A new test that can quickly detect cocaine ingestion could offer much wider benefits for law enforcement and medical practitioners. Police Professional reports.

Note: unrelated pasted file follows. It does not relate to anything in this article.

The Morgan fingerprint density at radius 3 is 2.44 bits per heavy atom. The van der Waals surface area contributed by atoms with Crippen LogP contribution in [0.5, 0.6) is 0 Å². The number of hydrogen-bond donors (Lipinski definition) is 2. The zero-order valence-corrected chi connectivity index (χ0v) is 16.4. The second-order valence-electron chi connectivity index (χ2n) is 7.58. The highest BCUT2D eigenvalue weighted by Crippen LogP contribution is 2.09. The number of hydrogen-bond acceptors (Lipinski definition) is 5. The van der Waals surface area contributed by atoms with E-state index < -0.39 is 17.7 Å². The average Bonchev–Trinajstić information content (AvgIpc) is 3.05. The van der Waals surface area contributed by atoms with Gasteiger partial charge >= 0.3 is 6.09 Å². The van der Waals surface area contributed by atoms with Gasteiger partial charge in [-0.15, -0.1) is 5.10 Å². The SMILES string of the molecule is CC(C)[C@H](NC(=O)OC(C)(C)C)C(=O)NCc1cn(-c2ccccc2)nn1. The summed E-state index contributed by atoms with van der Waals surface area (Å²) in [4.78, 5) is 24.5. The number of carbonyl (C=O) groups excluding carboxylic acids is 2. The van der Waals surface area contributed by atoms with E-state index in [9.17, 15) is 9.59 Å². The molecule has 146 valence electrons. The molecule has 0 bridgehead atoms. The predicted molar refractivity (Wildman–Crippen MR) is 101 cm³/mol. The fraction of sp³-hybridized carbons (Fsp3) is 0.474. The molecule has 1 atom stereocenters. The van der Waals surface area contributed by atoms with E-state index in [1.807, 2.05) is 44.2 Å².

A new test that can quickly detect cocaine ingestion could offer much wider benefits for law enforcement and medical practitioners. Police Professional reports. They call it the Swiss army knife of forensic science and it has the potential to dramatically change crucial elements of the criminal justice system. Last week, researchers from the University of Surrey, working in collaboration with the Netherlands Forensic Institute, announced they had developed a test that is able to determine almost instantaneously whether a person has used cocaine, using nothing more than a piece of paper and a fingerprint. The test is the latest in a series of practical forensic applications for a technique known as paper spray mass spectrometry, which can be used to determine the identity of a specific substance by measuring the mass of its molecules. Paper spray mass spectrometry has also been used to identify counterfeit versions of high-value perfumes and other cosmetic products. Tests not only identified fake versions of expensive products, but also that many of these contained chemicals likely to produce allergic reactions. Another test can distinguish between different types of beer, including one leading brand from the Brazilian beer market that has regularly been faked. Researchers were able to identify authentic and fake beers, as well as the different brands, with 100 per cent accuracy. They have also used paper spray mass spectrometry to analyse ink from ballpoint pens. A team used the process to identify the different chemical signatures produced by the six most commonly used brands of ballpoint pen. Separate tests were then carried out to determine how quickly each of the inks degrade after being exposed to light. Using this information, the team was able to produce a feasible method for use in forensic investigations by analysing the specific properties of old inks from archived documents, determining where fresh ink lines overlapped old ones and subsequently detecting alterations in questioned documents. Researchers declared it was an excellent analytical tool in forensic chemistry, acting like a Swiss army knife after using it to analyse the chemical profile of inks used in a new generation of Brazilian banknotes to help prevent counterfeiting. In the case of the new drug test, a fingerprint is sampled on chromatography paper, which is placed on a mass spectrometer and developed using chemicals. A small electrical charge is sent through the paper that releases the molecules and sends them into the spectrometers analyser and detector, which measures and records the mass of the molecules. When cocaine users metabolise the drug, they excrete traces of benzoylecgonine and methylecgonine, and molecules of these chemical indicators are present in fingerprint residue. The team tested 39 subjects, of which some were users and some were not. The test turned out to be 99 per cent effective and the average test time was 30 seconds. As the technique relies on the presence of metabolites, which are continuously secreted by the body, it works even if the subject washes their hands. While other methods, such as swabs, prove that an individual has been in contact with cocaine, the new test will only return a positive result in those that have actually consumed the drug. The method could, in theory, be used to test a variety of drugs and the team has already been able to detect heroin. Researchers have also added a fingerprint identification step into the process, which in a real-world application would ensure the sample came from the person meant to take the test. In addition to a host of law enforcement uses, such as roads policing, the test could potentially be used in any situation where drug use needs to be ascertained, such as workplaces, hospitals and treatment centres. The test could also be used in emergency situations, such as overdoses. Quickly running a few tests could allow paramedics or doctors to determine what sort of substances might be responsible. “Pa